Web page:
Helena Shi: There are a lot of moments that make me proud. To pick one accomplishment that comes to mind, I would say it was one week after giving birth to my baby when I completed my PCI QSA requalification, which was coming due. I completed it on maternity leave because I didn’t want to let that qualification slide; it was important to me. And when my baby was six months old, I returned to work with my qualifications intact. I was very appreciative of my manager’s support and understanding. He provided me with local projects so that I did not need to travel much with a newborn around. I worked from home and had more flexible time to look after baby whilst working. Therefore, I could keep a good balance between being a new mum and working.
Do you notice a lack of women in technology? If so, why do you think that is the case?
Helena Shi: From my point of view, there are three main reasons resulting in a lack of women in technology.
First, I think women take on too many roles and responsibilities within the family leaving them without enough time to spend on technology study or work. I would encourage sharing the responsibilities in a family around looking after children, doing housekeeping or cooking, etc., more equally, to enable women to also achieve the most they can.
Secondly, when women apply for a technical job, they might have some professional fears because they might feel they are not technical enough. But technology is not just about coding or engineering; there are tools, processes, procedures, people, and so on that make up any great technical solution. There are many different roles, and a lot of women have great skills, if only they trusted themselves on that score.
Finally, a lot of the technical jobs may involve working long hours, travel requirements, ongoing industry professional license maintenance/study, etc., which might put women off. It could be because this will mean they would have less time to spend with their children or families, which brings us back to point number one.
Many women in the tech industry have felt that their gender has affected the way that they are perceived or treated. Is ‘unconscious bias’ holding women back in the workplace and, if so, what can women do about it?
Helena Shi: I personally know that there are some companies in the world, especially small and private companies, that request that female employees promise that they will not get pregnant in the first few years of their employment. I think there is a bias that, when women are pregnant or have children, they cannot do their job well. That shouldn’t be an impediment to their success. Women should be evaluated by what they do and achieve and not by what is perceived by others. A flexible work environment also helps knock down some barriers too. The pandemic has highlighted the importance and the necessity of remote work from home environments. This allows men and women to optimize their working hours and share their responsibilities in a family. Finally, women role models are very important. When more and more women can achieve success in their careers, it builds up the confidence in other women and changes any bias.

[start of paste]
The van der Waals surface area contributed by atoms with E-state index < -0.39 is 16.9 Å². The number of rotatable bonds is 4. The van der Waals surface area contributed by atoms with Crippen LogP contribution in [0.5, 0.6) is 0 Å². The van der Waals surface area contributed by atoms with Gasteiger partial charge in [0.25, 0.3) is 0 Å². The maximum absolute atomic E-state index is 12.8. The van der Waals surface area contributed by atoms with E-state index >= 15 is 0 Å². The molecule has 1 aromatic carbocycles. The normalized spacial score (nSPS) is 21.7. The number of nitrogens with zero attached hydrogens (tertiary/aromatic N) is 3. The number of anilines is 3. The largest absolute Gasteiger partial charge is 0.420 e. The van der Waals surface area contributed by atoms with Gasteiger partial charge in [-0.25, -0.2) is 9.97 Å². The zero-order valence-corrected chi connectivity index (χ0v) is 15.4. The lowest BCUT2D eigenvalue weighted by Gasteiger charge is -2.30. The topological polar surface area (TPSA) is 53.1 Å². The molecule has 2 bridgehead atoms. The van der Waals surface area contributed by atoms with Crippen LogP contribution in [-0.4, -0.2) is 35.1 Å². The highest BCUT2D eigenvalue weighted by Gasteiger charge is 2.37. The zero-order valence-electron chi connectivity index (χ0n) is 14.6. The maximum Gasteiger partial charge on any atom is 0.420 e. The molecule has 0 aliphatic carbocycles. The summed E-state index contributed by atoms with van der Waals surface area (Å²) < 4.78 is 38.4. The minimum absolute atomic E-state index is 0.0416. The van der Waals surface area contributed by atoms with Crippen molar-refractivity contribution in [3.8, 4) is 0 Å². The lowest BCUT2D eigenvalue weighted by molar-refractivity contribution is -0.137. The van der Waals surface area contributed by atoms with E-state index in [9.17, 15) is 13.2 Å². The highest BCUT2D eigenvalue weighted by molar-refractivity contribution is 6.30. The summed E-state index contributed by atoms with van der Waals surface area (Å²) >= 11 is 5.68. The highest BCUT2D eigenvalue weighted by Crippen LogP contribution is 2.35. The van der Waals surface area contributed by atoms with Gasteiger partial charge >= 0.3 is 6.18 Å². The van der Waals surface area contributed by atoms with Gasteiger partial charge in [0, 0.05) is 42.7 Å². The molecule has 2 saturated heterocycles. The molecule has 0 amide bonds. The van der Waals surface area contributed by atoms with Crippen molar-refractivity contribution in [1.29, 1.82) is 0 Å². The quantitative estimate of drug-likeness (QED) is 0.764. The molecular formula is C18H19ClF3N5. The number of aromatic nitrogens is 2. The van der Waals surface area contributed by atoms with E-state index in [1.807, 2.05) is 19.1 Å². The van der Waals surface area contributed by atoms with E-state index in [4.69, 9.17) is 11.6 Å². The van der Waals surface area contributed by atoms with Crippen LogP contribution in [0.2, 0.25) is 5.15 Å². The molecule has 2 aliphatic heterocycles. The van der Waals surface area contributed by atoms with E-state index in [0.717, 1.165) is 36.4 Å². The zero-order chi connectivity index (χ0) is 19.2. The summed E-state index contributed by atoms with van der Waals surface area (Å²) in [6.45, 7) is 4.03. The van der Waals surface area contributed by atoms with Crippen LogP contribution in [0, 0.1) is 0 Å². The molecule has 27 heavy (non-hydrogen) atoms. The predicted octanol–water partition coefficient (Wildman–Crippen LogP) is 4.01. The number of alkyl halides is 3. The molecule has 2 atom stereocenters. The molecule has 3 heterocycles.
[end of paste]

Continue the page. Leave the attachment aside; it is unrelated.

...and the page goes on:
What do you see as the future for women in technology roles/payments industry?
Helena Shi: I believe the trend will be that more and more women will join in technology roles and the payments industry, and this is what I am seeing happening right now. We have a new female member who joined our team recently, and she is progressing to be a QSA herself. And my manager told me he would like to hire more female consultants in the future to balance the team because he feels a mix of views in security and compliance offers the best outcomes.
Were you given any advice during your career that has stuck with you? As a result, do you have a personal mantra or a famous quote that you live by?
Helena Shi: I have learnt not to force an outcome for anything that does not belong to me, letting everything happen naturally, and always with a grateful heart. In my life or work I used to care too much about the results (winning or losing). But when it’s all over and done with, I look back and think nothing is that important. “Man proposes, God disposes”. As long as I did my best, there is nothing I should be ashamed of.
What advice would you impart to other women about how to succeed in the payment industry or in a technology-based field in general? What advice would you give to your younger self?
Helena Shi: When I decided to quit my job and study overseas in Australia, I was 30 years old. I would like to advise other women that it is never too late if you are willing to change. Trust yourself and do your best.